While this addresses some of the waste issues, the responsibility also falls on manufacturers, suppliers and CPGs to reduce product waste and minimize excess tertiary packaging. Packaging companies can make a difference by collaborating with retailers like Amazon. One way to do this is through Amazon’s Packaging Support and Supplier Network (APASS) program. With this certification, packaging companies provide services directly to vendors, sellers or manufacturers related to packaging design and testing in compliance with Amazon’s guidelines and certification test methods. In addition, packaging manufactures also have the opportunity to partner with regulatory agencies to set standards for recyclability through public policy.

Companies should also consider partnering with waste management suppliers to better understand the recycling stream and to play a role in educating our communities about recycling practices.

A Packaging Design Mind Shift

When it comes to responsible packaging, a “Design for Sustainability” (D4S) approach is key for the development of future products. Companies need to consider how a product should be designed according to where it will have an impact along its life cycle.

Companies can also implement an eco-design approach using lightweight designs that will still withstand the rough e-commerce shipping and handling supply chain. They can also start to reduce the use of raw materials and seek opportunities to use mono-materials to improve the recyclability of the product at the end of its life. Identifying and using renewable energy sources, such as solar and wind power and hydroelectric energy, are additional sustainable practices that manufacturers can implement.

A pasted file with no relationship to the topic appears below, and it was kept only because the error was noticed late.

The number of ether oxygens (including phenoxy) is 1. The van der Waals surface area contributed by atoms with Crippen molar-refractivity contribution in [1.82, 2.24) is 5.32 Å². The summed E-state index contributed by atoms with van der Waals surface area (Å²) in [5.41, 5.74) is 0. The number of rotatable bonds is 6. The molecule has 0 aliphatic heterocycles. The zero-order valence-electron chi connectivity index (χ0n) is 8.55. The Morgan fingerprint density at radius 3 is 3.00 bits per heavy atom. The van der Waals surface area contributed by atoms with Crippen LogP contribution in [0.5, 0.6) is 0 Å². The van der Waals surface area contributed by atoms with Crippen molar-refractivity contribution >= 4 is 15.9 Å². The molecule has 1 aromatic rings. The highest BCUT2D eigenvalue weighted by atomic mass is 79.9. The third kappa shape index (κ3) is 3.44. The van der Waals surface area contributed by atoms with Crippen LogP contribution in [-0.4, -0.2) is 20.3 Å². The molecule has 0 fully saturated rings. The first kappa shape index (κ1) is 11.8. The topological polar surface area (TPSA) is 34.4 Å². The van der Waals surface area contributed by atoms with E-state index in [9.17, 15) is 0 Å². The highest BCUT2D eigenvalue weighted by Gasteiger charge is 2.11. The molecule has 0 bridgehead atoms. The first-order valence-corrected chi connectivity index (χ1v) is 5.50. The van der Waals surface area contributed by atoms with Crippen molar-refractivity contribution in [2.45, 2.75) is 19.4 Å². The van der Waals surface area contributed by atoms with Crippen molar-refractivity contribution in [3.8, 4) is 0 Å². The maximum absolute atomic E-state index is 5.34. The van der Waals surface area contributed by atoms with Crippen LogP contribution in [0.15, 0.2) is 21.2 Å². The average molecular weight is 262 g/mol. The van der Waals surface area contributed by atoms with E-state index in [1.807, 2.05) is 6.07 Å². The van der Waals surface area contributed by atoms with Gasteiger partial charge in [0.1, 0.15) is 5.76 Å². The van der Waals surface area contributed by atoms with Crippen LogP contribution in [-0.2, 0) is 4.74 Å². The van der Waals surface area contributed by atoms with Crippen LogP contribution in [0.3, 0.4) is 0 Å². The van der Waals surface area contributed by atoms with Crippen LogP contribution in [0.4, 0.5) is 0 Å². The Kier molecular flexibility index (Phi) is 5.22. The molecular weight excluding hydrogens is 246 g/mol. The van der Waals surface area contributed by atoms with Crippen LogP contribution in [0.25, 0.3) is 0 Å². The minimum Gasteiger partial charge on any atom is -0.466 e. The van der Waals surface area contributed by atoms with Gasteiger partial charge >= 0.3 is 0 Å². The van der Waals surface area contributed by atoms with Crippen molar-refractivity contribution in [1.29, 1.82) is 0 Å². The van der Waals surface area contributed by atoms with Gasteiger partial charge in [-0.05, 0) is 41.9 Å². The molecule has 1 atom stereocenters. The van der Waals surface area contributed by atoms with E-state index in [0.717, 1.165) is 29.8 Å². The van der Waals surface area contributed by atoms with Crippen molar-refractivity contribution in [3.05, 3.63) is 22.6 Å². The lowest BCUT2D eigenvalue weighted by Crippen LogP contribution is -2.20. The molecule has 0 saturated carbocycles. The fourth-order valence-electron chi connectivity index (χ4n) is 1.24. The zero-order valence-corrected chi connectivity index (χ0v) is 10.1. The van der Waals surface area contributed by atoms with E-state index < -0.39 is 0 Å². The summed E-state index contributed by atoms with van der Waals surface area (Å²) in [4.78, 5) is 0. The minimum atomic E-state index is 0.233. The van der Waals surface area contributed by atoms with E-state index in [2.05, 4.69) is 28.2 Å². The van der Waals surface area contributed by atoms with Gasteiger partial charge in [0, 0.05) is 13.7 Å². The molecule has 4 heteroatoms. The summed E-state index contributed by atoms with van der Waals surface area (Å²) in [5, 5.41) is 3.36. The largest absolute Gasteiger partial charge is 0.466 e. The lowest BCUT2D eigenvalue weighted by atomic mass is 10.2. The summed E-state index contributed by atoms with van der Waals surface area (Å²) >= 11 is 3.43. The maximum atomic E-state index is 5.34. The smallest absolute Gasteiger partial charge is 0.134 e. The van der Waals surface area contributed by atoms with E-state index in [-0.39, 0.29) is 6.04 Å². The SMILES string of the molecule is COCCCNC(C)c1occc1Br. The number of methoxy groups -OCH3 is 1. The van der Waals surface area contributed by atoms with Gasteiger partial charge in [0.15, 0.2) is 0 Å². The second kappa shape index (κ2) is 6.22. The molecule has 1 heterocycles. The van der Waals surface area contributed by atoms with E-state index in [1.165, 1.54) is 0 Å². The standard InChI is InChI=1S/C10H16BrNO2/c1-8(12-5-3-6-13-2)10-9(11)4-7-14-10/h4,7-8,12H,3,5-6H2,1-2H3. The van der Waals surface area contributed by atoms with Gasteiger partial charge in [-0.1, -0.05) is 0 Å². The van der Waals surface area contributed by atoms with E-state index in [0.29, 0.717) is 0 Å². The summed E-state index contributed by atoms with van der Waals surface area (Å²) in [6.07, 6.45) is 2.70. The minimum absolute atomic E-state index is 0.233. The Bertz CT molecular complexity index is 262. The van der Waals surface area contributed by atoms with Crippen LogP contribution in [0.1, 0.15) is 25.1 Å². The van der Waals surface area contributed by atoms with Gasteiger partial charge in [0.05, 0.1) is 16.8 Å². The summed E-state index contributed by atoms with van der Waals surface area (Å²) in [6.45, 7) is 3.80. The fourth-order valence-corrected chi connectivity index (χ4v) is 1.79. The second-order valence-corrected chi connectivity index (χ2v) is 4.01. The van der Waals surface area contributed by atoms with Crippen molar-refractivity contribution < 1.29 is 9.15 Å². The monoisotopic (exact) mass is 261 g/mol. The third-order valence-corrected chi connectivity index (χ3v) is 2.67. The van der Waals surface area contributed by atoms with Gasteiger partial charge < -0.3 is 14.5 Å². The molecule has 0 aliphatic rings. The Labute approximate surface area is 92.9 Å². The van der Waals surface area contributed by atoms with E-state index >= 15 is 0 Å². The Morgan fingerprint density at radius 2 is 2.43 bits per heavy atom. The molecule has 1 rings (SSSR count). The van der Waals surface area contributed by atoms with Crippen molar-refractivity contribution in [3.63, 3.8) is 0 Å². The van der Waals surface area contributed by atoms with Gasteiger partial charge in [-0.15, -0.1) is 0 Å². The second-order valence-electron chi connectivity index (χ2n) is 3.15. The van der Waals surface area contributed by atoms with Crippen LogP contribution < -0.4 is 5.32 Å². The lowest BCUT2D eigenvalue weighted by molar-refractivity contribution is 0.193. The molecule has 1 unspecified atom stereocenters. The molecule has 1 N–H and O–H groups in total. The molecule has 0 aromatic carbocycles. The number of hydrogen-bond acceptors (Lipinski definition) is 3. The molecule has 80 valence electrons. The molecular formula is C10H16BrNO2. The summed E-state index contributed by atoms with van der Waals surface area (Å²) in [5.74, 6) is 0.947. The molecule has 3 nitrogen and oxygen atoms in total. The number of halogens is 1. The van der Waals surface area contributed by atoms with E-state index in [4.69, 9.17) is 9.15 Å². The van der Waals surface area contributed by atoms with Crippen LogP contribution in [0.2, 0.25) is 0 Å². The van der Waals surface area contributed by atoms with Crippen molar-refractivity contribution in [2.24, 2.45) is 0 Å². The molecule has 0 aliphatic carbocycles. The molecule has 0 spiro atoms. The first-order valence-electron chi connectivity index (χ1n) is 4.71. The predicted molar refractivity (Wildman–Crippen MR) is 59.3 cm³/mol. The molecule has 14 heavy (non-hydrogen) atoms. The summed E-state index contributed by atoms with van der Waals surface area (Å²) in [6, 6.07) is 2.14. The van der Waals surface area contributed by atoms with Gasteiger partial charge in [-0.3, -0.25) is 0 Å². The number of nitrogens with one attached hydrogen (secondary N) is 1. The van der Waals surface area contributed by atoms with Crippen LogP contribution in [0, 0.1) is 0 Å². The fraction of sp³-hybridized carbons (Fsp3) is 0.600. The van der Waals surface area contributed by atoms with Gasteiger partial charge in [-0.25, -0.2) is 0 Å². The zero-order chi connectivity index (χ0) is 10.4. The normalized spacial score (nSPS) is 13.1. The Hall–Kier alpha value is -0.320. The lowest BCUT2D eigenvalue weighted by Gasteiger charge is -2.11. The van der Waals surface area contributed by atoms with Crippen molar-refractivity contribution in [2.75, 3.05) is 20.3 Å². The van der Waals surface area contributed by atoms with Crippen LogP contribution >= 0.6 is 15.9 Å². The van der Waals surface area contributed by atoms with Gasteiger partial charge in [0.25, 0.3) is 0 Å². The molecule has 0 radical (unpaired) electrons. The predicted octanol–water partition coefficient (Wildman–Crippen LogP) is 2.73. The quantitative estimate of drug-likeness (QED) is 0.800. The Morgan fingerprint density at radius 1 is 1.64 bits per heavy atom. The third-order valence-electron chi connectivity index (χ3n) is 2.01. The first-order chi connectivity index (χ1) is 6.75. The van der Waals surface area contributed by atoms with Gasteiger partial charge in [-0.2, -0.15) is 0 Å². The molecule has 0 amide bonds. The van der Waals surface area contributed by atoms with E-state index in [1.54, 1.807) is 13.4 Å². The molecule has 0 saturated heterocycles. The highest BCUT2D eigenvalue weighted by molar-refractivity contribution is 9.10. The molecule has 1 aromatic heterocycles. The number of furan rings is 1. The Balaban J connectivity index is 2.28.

CPG brands should also look to partner with packaging companies that provide e-commerce–capable solutions such as sealing technologies, locking actuators, snap-top closures and pouch fitments. These solutions are engineered to withstand the vibrations, pressure changes and drops that occur in the e-commerce supply chain, therefore reducing product waste.

By rethinking primary packaging for the e-commerce supply chain, brands can reduce secondary and tertiary packaging waste, energy and damaged products. While a primary packaging redesign is an upfront investment, brands that significantly lower charges associated with shipping damage will contribute to downstream savings and bottom-line efficiencies. By partnering to reduce e-commerce packaging waste and to create design solutions that suit both brick-and-mortar as well as e-commerce business models, brands will see fewer effects to their bottom line associated with damaged products while providing consumers with the e-commerce experience they deserve.


Jerome Magniet is the President of Global Market Development  – Food for Aptar Food + Beverage. He has 20 years of experience in innovation and renovation strategies, marketing, R&D, and people development. Prior to his current role, Magniet spent 17 years at Nestlé and held multiple roles with international assignments, including the innovation program director where he was responsible for breakthrough innovations across the value chain for systems and products. Visit, and follow Aptar on LinkedIn and Twitter at @aptar.